“Emergency”: a new poem by Simon Armitage

Illustration by Andre Bergamin

The four-pump petrol garage
finally closed,
its defeated owner
inhaling his ghost
in a disused quarry
by coupling the lips of his car exhaust
to the roots of his lungs
via a garden hose;

on the bulldozed forecourt
they threw up a tram-shed
for decommissioned emergency vehicles
where a skeleton workforce
service all manneration
of mothballed workhorses
for occasional call-outs
to sitcoms, period dramas and film sets.

And the actual fire station’s
up for rent,
that chapel-shaped building
where they stabled the one engine,
spit-buffing and wire-woolling
the chrome fenders,
T-cutting the steel coachwork
to a flame red.

So what you see,
as the letting-agent puts it,
is what you get:
boot cupboard, functional kitchenette,
brass hooks – two still holding
a brace of yolk-yellow plastic helmets –
northlight roof-windows
and inspection pit.

The makeshift crew
were volunteer part-timers:
butchers, out-menders,
greasy perchers and hill-farmers
who’d pitch up in bloody aprons,
boiler suits or pyjamas
then venture forth,
fire-slaying on the tender.

Sometimes in dreams
my fire-fighting forefathers
appear, alien-like,
breathing from oxygen cylinders
through a sudden parting
of towering, black cumulonimbus
on fully telescoped
turntable ladders.

The bank’s gone as well,
and also the post office,
though in the store-cum-off-licence
you can sign a gyro
with a string-and-sellotape-tethered
half-chewed biro
or deface a scratch-card
or sell a bullmastiff.

The horizon ablaze –
is it moor-fire or sundown?
In the local taproom
prescription jellies and tin-foil wraps
change hands under cover
of Loot magazine
and Tetley beer mats.
What is it we do now?

This article first appeared in the 27 November 2013 issue of the New Statesman, The North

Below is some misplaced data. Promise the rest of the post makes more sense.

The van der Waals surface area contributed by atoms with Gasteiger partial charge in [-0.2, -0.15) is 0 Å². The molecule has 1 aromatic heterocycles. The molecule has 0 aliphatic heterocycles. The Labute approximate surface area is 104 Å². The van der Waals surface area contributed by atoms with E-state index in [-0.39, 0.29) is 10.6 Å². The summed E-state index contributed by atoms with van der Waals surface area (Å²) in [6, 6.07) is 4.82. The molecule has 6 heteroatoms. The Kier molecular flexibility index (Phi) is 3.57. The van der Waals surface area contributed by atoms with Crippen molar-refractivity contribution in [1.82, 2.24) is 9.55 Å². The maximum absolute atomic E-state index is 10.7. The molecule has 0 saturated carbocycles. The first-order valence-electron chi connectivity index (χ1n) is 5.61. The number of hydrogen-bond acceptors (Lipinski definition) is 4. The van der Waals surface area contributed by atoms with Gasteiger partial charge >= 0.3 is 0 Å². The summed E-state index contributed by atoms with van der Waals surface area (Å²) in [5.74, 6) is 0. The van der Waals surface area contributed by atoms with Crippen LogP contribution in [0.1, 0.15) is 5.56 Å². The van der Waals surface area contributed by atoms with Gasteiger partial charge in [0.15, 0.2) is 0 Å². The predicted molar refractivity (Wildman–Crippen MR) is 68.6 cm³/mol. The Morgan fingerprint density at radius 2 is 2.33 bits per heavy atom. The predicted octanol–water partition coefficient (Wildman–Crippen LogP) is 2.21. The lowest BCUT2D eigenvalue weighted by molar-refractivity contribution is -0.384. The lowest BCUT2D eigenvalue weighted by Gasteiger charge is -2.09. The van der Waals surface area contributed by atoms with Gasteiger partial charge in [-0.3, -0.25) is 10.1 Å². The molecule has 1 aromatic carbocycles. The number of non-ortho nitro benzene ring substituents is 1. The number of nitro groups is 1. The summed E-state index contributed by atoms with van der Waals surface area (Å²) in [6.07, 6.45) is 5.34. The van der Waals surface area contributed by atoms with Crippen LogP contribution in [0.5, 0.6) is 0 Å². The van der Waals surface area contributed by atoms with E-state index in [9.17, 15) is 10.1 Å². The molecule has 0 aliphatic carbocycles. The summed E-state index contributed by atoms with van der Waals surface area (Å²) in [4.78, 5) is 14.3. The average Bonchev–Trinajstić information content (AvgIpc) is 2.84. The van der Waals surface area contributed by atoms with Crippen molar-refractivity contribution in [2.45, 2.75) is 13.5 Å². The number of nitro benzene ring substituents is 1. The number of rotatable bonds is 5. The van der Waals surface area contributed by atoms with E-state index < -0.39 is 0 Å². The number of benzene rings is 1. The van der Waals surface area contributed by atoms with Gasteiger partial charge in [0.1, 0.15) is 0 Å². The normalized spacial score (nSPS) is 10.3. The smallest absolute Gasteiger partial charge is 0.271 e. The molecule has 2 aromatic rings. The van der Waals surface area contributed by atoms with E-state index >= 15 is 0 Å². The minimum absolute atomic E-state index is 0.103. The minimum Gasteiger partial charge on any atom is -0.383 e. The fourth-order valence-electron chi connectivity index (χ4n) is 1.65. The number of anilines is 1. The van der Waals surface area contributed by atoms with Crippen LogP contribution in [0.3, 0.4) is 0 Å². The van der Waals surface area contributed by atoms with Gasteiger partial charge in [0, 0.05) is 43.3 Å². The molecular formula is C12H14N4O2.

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The radio station where the loyal listeners are chickens

Emma Hills, the head chicken trainer at Giffords Circus, knows what gets them clucking.

“The music is for the chickens, because of course on the night the music is very loud, and so it needs to be a part of their environment from the very start.” Emma Hills, the head chicken trainer at Giffords Circus, is standing in the sawdusty ring under a big top in a field outside Stroud as several rare-breed chickens wander freely around boxes and down ramps. They are the comic stars of the summer 2017 show, and Emma is coaxing them to walk insouciantly around the ring while she plays the early-morning show on Radio 1.

It’s the chickens’ favourite station. There seems to be something about its longueurs, combined with the playlist, that gets them going – if that’s the word. They really do respond to the voices and songs. “It’s a bit painful, training,” Emma observes, as she moves a little tray of worms into position as a lure. “It’s a bit like watching paint dry sometimes. It’s all about repetition.”

Beyond the big top, a valley folds into limestone hills covered in wild parsley and the beginnings of elderblossom. Over the radio, Adele Roberts (weekdays, from 4am) hails her listeners countrywide. “Hello to Denzel, the happy trucker going north on the M6. And van driver Niki on the way from Norwich to Coventry, delivering all the things.” Pecking and quivering, the chickens are rather elegant, each with its fluffy, caramel-coloured legs and explosive feather bouffant, like a hat Elizabeth Taylor might have worn on her way to Gstaad in the 1970s.

Despite a spell of ennui during the new Harry Styles single, enthusiasm resumes as Adele bids “hello to Simon from Bournemouth on the M3 – he’s on his way to Stevenage delivering meat”. I don’t imagine Radio 1 could hope for a better review: to these pretty creatures, its spiel is as thrilling as opening night at the circus. Greasepaint, swags of velvet, acrobats limbering up with their proud, ironic grace. Gasps from beholders rippling wonder across the stalls.

Emma muses that her pupils learn fast. Like camels, a chicken never forgets.

“I’ve actually given up eating them,” she admits. “Last year I had only two weeks to train and it was like, ‘If they pull this off I won’t eat chicken ever again.’ And they did. So I didn’t.” 

Antonia Quirke is an author and journalist. She is a presenter on The Film Programme and Pick of the Week (Radio 4) and Film 2015 and The One Show (BBC 1). She writes a column on radio for the New Statesman.

This article first appeared in the 25 May 2017 issue of the New Statesman, Why Islamic State targets Britain

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